Which procedures are associated with higher radiations doses?

Interventional procedures, e.g. angiography and cardiac catheterisation;and CT can be associated with higher doses of radiation (about 100 to 1000 times more than chest X ray).

Should I be concerned about radiation if my child has been prescribed an interventional procedure?

The benefits of the procedure may overweigh the risks from radiation exposure. Thus the issue is how much benefit is expected; and to explore alternative procedure that does not involve ionizing radiation

How do the doses and risks from nuclear scans compared to X rays?

Most diagnostic investigations in nuclear scans expose the patient to small doses of radiation, similar to doses received from X- ray investigations but can be higher in certain types of nuclear scans, e.g. nuclear scan for the heart.

Are there special precautions I need to take after my diagnostic nuclear scan?

After a diagnostic nuclear scan, you will be slightly radioactive, but in general you will not be considered any hazard to carers. However, close contact with children should be avoided to minimise unnecessary radiation to the children. Lactating patients who require nuclear scan should consult the doctor for further advice; one can either consider delaying the scan until breast-feeding is no longer required, or allow sufficient time between the nuclear scan and breast-feeding (interruption time will depend on the radiopharmaceutical used, please take advice from the nuclear medicine imaging centres).

If I had X-rays periodically when I was young (broken arm, sprained ankle, chest x ray, and more), do I need to be concerned?

No, there is no reason to be concerned about having a variety of diagnostic x-ray exams. The total radiation exposure you would have received is low and more importantly, these examinations were needed to facilitate the diagnosis and medical care.

How do we know that the radiation exposure we received isn’t going to cause cancer?

We can't precisely predict whether any one individual will get cancer from radiation exposure. It's like getting in a car to drive to work. We can't predict whether any one individual will be in an accident or not. Even if the person drives very carefully, doing all the right things, we still don't know what will happen. With radiation exposure, it is the same. At lower radiation dose levels, the chance of developing cancer or observing other effects is low.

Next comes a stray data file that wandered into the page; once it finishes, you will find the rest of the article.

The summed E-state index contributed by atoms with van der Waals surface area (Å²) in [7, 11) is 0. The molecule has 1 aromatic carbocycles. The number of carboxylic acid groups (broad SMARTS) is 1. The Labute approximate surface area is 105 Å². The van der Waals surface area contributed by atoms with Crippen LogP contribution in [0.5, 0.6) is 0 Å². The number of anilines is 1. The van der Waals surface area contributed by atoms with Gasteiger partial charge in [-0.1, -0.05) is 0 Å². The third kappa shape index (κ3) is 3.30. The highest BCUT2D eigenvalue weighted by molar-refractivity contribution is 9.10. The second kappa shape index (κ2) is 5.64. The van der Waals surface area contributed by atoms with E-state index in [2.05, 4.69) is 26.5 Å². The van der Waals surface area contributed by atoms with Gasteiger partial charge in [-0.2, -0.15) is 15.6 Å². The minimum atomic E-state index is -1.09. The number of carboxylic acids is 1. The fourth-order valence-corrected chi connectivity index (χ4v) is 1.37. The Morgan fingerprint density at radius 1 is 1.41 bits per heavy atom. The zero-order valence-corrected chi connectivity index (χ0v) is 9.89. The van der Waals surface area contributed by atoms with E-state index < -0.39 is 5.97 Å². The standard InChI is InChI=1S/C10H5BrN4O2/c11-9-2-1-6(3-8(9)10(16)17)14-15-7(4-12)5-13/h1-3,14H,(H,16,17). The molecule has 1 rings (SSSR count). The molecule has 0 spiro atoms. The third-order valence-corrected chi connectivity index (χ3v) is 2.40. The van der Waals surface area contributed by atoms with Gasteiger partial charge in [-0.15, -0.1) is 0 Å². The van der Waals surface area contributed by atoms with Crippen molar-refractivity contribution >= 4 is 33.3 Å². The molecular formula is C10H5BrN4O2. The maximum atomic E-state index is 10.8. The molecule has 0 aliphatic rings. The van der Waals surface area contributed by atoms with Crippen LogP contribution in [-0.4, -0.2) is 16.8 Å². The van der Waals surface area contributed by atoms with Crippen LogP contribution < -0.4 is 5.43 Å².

Is there a maximum dose for patients that should not be exceeded?

No dose of medical diagnostic radiation is considered too much for a patient when the procedure is JUSTIFIED by a qualified person (usually a doctor) who has carefully weighed the risks and benefits of such examinations and procedures to the patient.

I need to have contrast or dye for the CT examination, are there any risks and can I be allergic to the dye?

If you require contrast for the CT examination, there may be a small risk of allergic reaction. Most of the time, the reaction is mild, e.g. hive and skin redness, itchiness. In rare incidences, the allergic reaction can be serious and potentially life threatening. It is important that you inform the technologist or radiologist that you experience hive, itchiness, swelling in your throat or difficulty in breathing immediately after the dye injection. If you have history of reaction, even a mild reaction, to the dye in the past, you should inform your doctor.

I need contrast or dye for my MRI examination, should I be concern?

Though allergic reactions can result from the dye used in MRI examination, it occurs in less than 1% of all examinations. Commonly, the allergic reactions are mild, e.g. feeling nauseous, vomiting, headache, hive; these can be easily controlled with medications. There is a risk of nephrogenic systemic fibrosis (NSF) in patients with very poor kidney function. NSF causes skin hardening and redness, and in severe cases can result in contractures of joints. Therefore, it is important you tell the technologist or radiologist if you experience any effect after having the MRI dye.